Be High Touch – In these era of slimming margins everyone is trying to be efficient about communications. But creatives should be looking for ways to be more in touch with clients and their business rather than less. The more points of contact and engagement you have, the more the relationship is going to flourish. Breakdowns happen when there isn’t enough contact.
Use Technology, the right way – To my previous point, too many agencies are allowing technology to step between them and their clients. Instead of relying on long email chains, use technology to get more facetime with your clients your clients. Look someone in the eye, even if it’s over a Google hangout or Skype, is worth a thousand “reply alls.”.
The industry loves to talk about culture, morale and employee engagement, but what we’re really referring to is team dynamics. Creative leaders should be thinking about how their teams fit together at the macro and micro level. Do you have the players you need to make great work, and how are they working together?
Look at the big picture first – It’s easy to get bogged down in the details. Before you start thinking about team culture in terms of your next hire, we need to think about the kind of team we’re building overall. Creating good work depends on having all the pieces you need.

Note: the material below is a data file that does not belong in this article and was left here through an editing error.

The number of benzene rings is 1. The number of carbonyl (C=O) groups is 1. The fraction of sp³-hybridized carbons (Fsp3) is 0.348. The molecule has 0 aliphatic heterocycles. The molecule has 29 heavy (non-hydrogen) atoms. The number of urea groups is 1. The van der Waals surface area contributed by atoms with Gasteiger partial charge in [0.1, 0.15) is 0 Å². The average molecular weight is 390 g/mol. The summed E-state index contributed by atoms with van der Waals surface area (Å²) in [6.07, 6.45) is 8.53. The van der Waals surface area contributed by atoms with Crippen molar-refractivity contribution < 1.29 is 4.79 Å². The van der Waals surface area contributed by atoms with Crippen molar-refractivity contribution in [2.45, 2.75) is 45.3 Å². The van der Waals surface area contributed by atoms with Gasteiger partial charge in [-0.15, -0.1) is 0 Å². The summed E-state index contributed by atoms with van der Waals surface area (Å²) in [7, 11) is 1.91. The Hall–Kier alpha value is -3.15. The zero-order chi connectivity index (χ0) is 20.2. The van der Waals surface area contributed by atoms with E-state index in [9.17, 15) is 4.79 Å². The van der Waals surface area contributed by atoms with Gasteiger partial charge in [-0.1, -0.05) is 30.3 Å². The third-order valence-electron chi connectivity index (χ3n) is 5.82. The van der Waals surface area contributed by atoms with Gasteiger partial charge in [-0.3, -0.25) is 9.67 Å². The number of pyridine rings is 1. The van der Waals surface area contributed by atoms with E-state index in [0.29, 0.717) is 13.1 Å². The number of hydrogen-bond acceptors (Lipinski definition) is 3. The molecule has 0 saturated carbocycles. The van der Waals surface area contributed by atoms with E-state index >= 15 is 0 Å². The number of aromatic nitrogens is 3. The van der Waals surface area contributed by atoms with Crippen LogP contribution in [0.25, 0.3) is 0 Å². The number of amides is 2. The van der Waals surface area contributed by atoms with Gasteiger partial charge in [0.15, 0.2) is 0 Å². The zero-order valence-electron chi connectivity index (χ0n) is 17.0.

Read the room – Account managers and executives know their clients intimately, but the responsibility doesn’t stop there. Whether it’s an internal meeting or a client pitch every member of the team needs to you need to grasp the group dynamic or you’ll be screwed.
Go beyond superficial diversity – Diversity is a hot topic with good reason, but it can’t be surface level diversity. Creatives should be thinking about the communities that their clients are interacting with and bringing in voices that can share those perspectives. Gender and ethnicity is just the beginning. Digging deeper into geography, personality, and skillsets is the only way to make great work.
Keeping these pillars in mind will help creatives cut through the noise and bullshit of agency life and focus on doing the kind of work the builds business, drives revenue, and develops careers. For more on the importance of business smarts in agency life you can catch me at Digiday’s Agency Summit in Nashville Tennessee on March 2nd where I’ll kick off our next Agency Smarts series.
More in Marketing
TikTok has officially launched its new e-commerce platform, TikTok Shop, earlier this month on August 1. Using the new e-commerce platform, brands and creators can sell products directly on the platform, potentially creating new revenue streams, and tap into the short-form video platform’s growing popularity.
‘The influencer industry can be really vile’: Confessions of an influencer marketer on the industry’s unfair hiring practices
While the influencer industry might sound exciting and like it’s full of opportunities, one marketer can vouch for the horrific scenarios that still take place behind the scenes.
After a tumultuous 12 months, marketers are getting a clear picture of how they really did during a time of true uncertainty. And, as it turns out, it wasn’t all that bad.
Ad position: web_bfu